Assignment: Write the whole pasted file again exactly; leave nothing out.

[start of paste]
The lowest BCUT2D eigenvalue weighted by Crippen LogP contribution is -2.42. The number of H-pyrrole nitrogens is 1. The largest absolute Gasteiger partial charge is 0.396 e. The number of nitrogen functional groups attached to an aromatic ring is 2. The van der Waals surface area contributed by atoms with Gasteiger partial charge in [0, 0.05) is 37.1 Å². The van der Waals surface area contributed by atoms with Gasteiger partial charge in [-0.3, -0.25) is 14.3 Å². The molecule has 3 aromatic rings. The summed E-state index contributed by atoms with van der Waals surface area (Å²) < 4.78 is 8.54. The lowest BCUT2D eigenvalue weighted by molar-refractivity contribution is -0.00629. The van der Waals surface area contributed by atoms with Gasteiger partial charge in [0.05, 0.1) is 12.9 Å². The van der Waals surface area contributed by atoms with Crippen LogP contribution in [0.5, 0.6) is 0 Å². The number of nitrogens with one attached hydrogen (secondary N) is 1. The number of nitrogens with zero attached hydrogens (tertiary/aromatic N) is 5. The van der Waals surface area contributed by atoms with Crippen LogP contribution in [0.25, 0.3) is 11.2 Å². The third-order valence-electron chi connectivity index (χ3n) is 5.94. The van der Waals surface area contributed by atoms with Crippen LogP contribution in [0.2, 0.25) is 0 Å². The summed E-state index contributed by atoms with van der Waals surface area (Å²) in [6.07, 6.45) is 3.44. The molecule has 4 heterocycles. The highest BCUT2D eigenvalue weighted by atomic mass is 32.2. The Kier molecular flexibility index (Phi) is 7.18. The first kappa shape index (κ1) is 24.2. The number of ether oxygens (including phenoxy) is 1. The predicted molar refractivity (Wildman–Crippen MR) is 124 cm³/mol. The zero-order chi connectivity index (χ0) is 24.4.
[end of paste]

The lowest BCUT2D eigenvalue weighted by Crippen LogP contribution is -2.42. The number of H-pyrrole nitrogens is 1. The largest absolute Gasteiger partial charge is 0.396 e. The number of nitrogen functional groups attached to an aromatic ring is 2. The van der Waals surface area contributed by atoms with Gasteiger partial charge in [0, 0.05) is 37.1 Å². The van der Waals surface area contributed by atoms with Gasteiger partial charge in [-0.3, -0.25) is 14.3 Å². The molecule has 3 aromatic rings. The summed E-state index contributed by atoms with van der Waals surface area (Å²) < 4.78 is 8.54. The lowest BCUT2D eigenvalue weighted by molar-refractivity contribution is -0.00629. The van der Waals surface area contributed by atoms with Gasteiger partial charge in [0.05, 0.1) is 12.9 Å². The van der Waals surface area contributed by atoms with Crippen LogP contribution in [0.5, 0.6) is 0 Å². The number of nitrogens with one attached hydrogen (secondary N) is 1. The number of nitrogens with zero attached hydrogens (tertiary/aromatic N) is 5. The van der Waals surface area contributed by atoms with Crippen LogP contribution in [0.25, 0.3) is 11.2 Å². The third-order valence-electron chi connectivity index (χ3n) is 5.94. The van der Waals surface area contributed by atoms with Crippen LogP contribution in [0.2, 0.25) is 0 Å². The summed E-state index contributed by atoms with van der Waals surface area (Å²) in [6.07, 6.45) is 3.44. The molecule has 4 heterocycles. The highest BCUT2D eigenvalue weighted by atomic mass is 32.2. The Kier molecular flexibility index (Phi) is 7.18. The first kappa shape index (κ1) is 24.2. The number of ether oxygens (including phenoxy) is 1. The predicted molar refractivity (Wildman–Crippen MR) is 124 cm³/mol. The zero-order chi connectivity index (χ0) is 24.4.